Tango in Buenos Aires
by Randy Lisle
(Randy is a well-traveled American currently living in Buenos Aires)
Tango (both dance and music)
is probably the most well known and important art form Buenos Aires and
Argentina have given the world. The origins of Tango are obscured by history, but have been traced back to about
1880 when the thriving port city of Buenos Aires served as a melting pot of
cultures, languages, music, and dances of the world.
In addition to the sailors and dock workers
characteristic of any port, the city was populated by recent immigrants from
Italy and Spain, as well as gauchos forced off the land by changing social and economic conditions, all of whom arrived at the
growing city looking for work ... and
for women. It was in the
prostibulos and the conventillos where this incongruous mix of European, African, and
Indigenous cultures, and their underworld of violence, crime and prostitution,
gave birth to an indiscreet music and dance that reflected and placated the
loneliness of their lives. The music and
expression of Tango is yet infused with the mournful sounds of loneliness and
despair, violence and betrayal that
characterized the lives of those who created it.
The port and its surrounding barrios set the stage for the cacophony of
cultures that would give rise to the Tango:
the sailors brought with them the African-infused rhythms of Brazil and
Cuba; the immigrants brought the sounds
and musical instruments of southern Europe; the gauchos brought the rhythms of
the campo, and the culture of the puñal (the dagger). From this cultural mix appeared the "compadritos" (small-time hoods) who
reflected in their music, their letters, and their dance the typical cuchilleros (knife fighters) duel that
characterized their social ambient. The dance emerged as an entertainment among
men as they waited their turn with the prostitutes, and these early tangos
rather than representing the sexual choreography that later emerged,
illustrated a duel, a man-to-man combat between challengers for the favors of a
woman, that usually ended in the symbolic death of an opponent.
As the dance evolved, sailors brought steps borrowed from the African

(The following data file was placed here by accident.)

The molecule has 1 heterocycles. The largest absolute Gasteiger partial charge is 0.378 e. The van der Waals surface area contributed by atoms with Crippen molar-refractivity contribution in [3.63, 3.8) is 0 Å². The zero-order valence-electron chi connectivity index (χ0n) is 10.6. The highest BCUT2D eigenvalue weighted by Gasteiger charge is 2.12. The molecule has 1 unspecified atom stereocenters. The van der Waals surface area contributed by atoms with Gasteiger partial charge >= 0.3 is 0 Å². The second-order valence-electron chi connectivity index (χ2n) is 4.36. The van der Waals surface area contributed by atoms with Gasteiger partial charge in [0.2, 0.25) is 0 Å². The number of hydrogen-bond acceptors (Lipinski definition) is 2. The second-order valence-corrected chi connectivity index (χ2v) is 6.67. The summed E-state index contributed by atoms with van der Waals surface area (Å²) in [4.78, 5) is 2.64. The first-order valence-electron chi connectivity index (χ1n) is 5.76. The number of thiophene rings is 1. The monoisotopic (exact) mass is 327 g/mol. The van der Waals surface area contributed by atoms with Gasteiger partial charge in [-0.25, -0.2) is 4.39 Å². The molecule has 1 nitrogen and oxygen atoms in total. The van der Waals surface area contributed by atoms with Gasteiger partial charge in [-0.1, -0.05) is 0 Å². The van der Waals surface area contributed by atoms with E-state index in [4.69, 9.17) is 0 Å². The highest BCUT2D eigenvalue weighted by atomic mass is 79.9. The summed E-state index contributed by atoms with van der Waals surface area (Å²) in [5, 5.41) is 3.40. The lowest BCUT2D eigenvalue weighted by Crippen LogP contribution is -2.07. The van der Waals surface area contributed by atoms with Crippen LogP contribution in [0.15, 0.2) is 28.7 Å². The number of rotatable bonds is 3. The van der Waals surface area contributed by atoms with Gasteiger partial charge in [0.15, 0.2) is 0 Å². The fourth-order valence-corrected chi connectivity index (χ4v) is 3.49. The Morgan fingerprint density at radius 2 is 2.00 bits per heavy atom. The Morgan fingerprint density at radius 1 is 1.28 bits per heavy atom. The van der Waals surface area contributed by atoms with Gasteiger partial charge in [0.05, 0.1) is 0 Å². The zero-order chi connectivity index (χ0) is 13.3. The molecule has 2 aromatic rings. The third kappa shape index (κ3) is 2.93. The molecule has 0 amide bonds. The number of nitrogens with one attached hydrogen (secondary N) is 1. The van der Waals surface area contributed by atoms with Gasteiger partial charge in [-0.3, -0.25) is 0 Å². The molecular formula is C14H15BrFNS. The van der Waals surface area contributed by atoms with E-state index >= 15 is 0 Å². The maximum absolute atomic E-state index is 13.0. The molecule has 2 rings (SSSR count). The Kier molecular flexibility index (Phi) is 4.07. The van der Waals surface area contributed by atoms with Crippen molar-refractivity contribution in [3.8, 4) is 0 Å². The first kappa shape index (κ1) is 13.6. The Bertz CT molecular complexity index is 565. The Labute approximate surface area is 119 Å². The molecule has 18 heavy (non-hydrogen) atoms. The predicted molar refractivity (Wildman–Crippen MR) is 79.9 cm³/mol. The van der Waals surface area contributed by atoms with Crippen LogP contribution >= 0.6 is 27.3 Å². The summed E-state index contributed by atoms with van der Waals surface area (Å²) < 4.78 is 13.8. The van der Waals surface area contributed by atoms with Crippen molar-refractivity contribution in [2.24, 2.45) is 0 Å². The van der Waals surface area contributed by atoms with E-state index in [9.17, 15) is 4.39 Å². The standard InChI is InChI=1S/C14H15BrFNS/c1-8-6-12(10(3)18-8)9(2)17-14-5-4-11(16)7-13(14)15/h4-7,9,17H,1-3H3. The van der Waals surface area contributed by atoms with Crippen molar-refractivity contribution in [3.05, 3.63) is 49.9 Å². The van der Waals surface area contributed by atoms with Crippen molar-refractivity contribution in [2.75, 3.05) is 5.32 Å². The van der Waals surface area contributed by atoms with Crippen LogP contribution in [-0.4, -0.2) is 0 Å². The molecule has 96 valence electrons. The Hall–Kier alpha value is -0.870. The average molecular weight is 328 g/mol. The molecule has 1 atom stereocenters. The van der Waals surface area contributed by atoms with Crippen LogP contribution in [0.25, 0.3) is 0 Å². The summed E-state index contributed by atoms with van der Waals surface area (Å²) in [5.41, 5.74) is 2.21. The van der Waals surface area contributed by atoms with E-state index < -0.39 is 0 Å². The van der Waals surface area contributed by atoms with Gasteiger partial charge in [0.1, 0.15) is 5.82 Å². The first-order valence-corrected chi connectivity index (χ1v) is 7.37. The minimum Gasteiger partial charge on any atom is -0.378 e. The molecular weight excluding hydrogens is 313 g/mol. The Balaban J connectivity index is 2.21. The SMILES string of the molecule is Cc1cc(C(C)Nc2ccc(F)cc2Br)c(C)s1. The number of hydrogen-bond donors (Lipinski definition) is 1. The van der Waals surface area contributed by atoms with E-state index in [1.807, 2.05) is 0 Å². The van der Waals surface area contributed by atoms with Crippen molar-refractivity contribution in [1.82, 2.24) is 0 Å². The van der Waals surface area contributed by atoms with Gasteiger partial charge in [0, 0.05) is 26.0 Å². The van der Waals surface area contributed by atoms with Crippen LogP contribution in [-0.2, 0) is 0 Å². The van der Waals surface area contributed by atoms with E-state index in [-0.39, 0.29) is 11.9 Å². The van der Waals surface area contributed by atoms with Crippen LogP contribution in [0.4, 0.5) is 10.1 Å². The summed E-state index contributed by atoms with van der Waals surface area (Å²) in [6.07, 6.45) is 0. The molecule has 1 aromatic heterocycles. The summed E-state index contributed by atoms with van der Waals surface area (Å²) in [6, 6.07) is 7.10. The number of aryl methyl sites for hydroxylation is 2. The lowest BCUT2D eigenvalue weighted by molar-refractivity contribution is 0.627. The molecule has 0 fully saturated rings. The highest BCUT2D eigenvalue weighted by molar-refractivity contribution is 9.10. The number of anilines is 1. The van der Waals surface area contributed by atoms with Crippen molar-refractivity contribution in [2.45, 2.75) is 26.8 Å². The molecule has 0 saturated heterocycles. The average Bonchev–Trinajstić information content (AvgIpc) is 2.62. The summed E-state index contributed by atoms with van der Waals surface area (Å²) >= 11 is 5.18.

populations of Brazil, Cuba and Uruguay. Some theorize that the name Tango itself was borrowed from these
African-Americans. The dance during
this time became more characteristically sexual and reflected an "acting
out" of the relationship between the prostitute and her pimp.
Despite its lowly origins, in the 1920’s Tango left the brothels and
the underworld districts of Buenos Aires to reach the high-class ballrooms of
the city, but to do so it had had to travel to Paris and return triumphant.
Tango became at last a complete cultural expression, a gathering of myths,
values, traditions, and aspirations.
Beyond the historical and cultural symbolism of the dance, the Tango
exists today as a social connection among dancers. It has been described as the most sensual
dance in the world, or more bluntly, and more in keeping with it’s
humble beginnings, as making love for three minutes on the dance floor. This passion of the dance can be witnessed
and enjoyed in the many dance halls populating the city, from the classic dance
halls such as Cafe Tortoni (www.cafetortoni.com.ar)
and Confeteria Ideal to the young clubs such as La Viruta.
There you’ll find a blend of tourists
and natives, young and old, dancing to
the sensual bandoneon-infused rhythms of the golden age as well as to the beats
of tango electronico, such as Gotan Project and Bajo Fondo Tango Club.
Tango is perhaps the biggest tourist
draw of Buenos Aires, Argentina
bringing dancers and
spectators from throughout the world, Tango is not merely a tourist attraction,
nor is it a nostalgic glance to a glorified past. Rather, Tango is crystallized in the very
cultural breath of the city. From the
classic dance halls decaying from their
golden age glory, to the tango world championships held in August of each year,
to the new tango clubs popping up all
over the city, tango exists today as a creative expression of the cultural
vibrancy of the city. And the passion and sensuality that infuse the Tango can
be witnessed on the streets of Buenos Aires, from the raw sensuality of its
women to the lingering kisses of couples on the streets, passionate kisses that
bespeak the timeless inspiration of artists from Klimt and Rodin to the
greatest composers of Tango.
good way of penetrating the spirit of Tango and to enjoy its sensuous magnetism is to visit one of the many
restaurants that offer Tango dinner shows.
Among the best are the Piazzolla Center (www.piazzollatango.com), and La
Esquina de Carlos Gardel (www.esquinacarlosgardel.com.ar). Tango exhibitions are available throughout
the city, from La Boca to Palermo, and
are well advertised. For more information regarding Tango happenings, visit
those who feel caught in the spirit, and want to try a class, there are
literally hundreds of options to choose
from. Some of the venues that offer
classes for beginners as well as for more advanced students are Escuela Argentina de Tango (www.eatango.com) and Centro Cultural Konex (www.centroculturalkonex.org).
those of you who already know a few steps, there exist dance venues
throughout the city. La Viruta in Palermo, La Catedral, Villa Malcom, Club
Gricel (www.clubgricel.com), Centro
Cultural Torquato Tasso (www.tangotasso.com),
among countless others.